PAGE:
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Mount VesuviusBy Anthony Parente
Latitude: 40.821° N
On August 24, 79 AD Mount Vesuvius erupted and in the process it buried the cities of Pompeii, Stabiae, and Herculaneum. The accounts of this great destruction were witnessed by Pliny the Younger, who was staying in Cape Misenum about 12 miles from the volcano at the time of the eruption. Pliny the Younger was a writer and he recorded what he saw in his letters to the historian Tacitus. He descriptive account of the eruption has helped scientist piece together what exactly happened on that dark day in history.
The eruption of 79 wasn't the only one in Vesuvius history. Throughout time there have been numerous eruptions varying in intensity and length. Researchers believe the eruption of 472 AD was one of the most destructive eruptions in the past 2000 years. In fact historical documents state that the ash from Vesuvius reached as far away as Constantinople. The 1631 eruption killed about 3,500 to 4,000 people and destroyed the villages/towns located on the slopes of Vesuvius. The last time Vesuvius erupted was in 1944 during World War II. During this period soldiers of the Allied armies helped the people evacuate the area.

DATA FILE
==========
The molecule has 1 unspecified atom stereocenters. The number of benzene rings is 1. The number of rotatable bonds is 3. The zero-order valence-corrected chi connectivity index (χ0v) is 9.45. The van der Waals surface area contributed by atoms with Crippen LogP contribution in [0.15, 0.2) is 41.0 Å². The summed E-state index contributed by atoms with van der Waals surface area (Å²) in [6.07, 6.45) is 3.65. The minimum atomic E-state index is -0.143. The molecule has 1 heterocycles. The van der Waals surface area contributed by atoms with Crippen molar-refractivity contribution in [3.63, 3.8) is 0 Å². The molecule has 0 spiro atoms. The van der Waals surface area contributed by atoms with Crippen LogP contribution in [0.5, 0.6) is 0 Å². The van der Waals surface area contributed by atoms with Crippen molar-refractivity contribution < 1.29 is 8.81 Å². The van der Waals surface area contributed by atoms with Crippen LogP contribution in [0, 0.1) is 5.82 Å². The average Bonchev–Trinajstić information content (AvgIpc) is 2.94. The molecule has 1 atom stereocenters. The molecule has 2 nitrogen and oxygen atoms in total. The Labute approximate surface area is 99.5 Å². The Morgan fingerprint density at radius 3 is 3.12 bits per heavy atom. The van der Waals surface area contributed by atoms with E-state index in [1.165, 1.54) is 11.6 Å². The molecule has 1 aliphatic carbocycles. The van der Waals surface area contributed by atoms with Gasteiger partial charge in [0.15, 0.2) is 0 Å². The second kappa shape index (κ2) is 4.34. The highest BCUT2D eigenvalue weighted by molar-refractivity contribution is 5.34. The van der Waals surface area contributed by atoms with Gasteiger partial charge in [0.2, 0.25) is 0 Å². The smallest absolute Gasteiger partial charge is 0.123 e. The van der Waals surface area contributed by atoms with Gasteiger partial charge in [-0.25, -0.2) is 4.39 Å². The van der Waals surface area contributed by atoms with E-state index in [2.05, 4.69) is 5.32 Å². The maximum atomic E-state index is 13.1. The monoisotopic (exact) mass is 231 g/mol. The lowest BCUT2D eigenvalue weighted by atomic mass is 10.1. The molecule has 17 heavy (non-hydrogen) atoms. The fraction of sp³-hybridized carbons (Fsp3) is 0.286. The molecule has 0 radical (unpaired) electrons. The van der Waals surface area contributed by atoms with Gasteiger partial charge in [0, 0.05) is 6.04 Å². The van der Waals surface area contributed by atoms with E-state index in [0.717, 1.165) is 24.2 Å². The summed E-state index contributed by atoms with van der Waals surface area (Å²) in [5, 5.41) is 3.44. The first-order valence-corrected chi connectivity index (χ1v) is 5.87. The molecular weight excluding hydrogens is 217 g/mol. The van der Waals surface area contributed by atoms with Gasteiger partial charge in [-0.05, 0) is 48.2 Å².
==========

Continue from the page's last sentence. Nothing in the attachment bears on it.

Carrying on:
In 1841 on the slopes of Mt. Vesuvius construction for the Osservatorio Vesuviano began. The Observatory officially opened in 1845 making it the oldest scientific institution devoted to studying volcanoes.
Today Vesuvius still emits smoke into the air. In my travels to Italy in the mid 1980's my cousin from Italy and I walked to the top of Vesuvius. It was at the top that I was able to see the smoke rising into the air. The volcano seemed so harmless, but we know how dangerous it can be. We can only hope that this volcano will not erupt again and destroy more lives. It was beautiful to be able to see such a great volcano, but I hope that it can stay harmless and peaceful for centuries and centuries to come.
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